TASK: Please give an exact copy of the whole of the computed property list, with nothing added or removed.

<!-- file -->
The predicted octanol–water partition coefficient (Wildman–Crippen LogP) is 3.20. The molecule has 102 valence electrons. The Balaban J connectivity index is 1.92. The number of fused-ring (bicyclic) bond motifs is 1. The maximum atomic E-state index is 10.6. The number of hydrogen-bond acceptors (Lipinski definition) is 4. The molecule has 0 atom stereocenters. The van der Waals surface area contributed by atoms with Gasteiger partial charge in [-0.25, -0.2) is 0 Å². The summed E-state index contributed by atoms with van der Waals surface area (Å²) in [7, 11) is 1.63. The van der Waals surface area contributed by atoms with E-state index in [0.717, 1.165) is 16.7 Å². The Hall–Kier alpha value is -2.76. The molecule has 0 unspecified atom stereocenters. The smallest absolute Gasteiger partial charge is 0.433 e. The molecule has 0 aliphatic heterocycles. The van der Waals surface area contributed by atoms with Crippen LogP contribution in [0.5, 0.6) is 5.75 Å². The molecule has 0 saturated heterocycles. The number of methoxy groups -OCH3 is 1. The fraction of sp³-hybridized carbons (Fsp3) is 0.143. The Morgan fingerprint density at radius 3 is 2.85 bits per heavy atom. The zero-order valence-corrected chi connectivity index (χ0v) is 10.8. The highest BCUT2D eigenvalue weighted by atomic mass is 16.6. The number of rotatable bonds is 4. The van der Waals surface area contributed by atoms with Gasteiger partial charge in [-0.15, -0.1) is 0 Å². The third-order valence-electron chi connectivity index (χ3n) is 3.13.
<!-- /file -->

The predicted octanol–water partition coefficient (Wildman–Crippen LogP) is 3.20. The molecule has 102 valence electrons. The Balaban J connectivity index is 1.92. The number of fused-ring (bicyclic) bond motifs is 1. The maximum atomic E-state index is 10.6. The number of hydrogen-bond acceptors (Lipinski definition) is 4. The molecule has 0 atom stereocenters. The van der Waals surface area contributed by atoms with Gasteiger partial charge in [-0.25, -0.2) is 0 Å². The summed E-state index contributed by atoms with van der Waals surface area (Å²) in [7, 11) is 1.63. The van der Waals surface area contributed by atoms with E-state index in [0.717, 1.165) is 16.7 Å². The Hall–Kier alpha value is -2.76. The molecule has 0 unspecified atom stereocenters. The smallest absolute Gasteiger partial charge is 0.433 e. The molecule has 0 aliphatic heterocycles. The van der Waals surface area contributed by atoms with Crippen LogP contribution in [0.5, 0.6) is 5.75 Å². The molecule has 0 saturated heterocycles. The number of methoxy groups -OCH3 is 1. The fraction of sp³-hybridized carbons (Fsp3) is 0.143. The Morgan fingerprint density at radius 3 is 2.85 bits per heavy atom. The zero-order valence-corrected chi connectivity index (χ0v) is 10.8. The highest BCUT2D eigenvalue weighted by atomic mass is 16.6. The number of rotatable bonds is 4. The van der Waals surface area contributed by atoms with Gasteiger partial charge in [-0.15, -0.1) is 0 Å². The third-order valence-electron chi connectivity index (χ3n) is 3.13.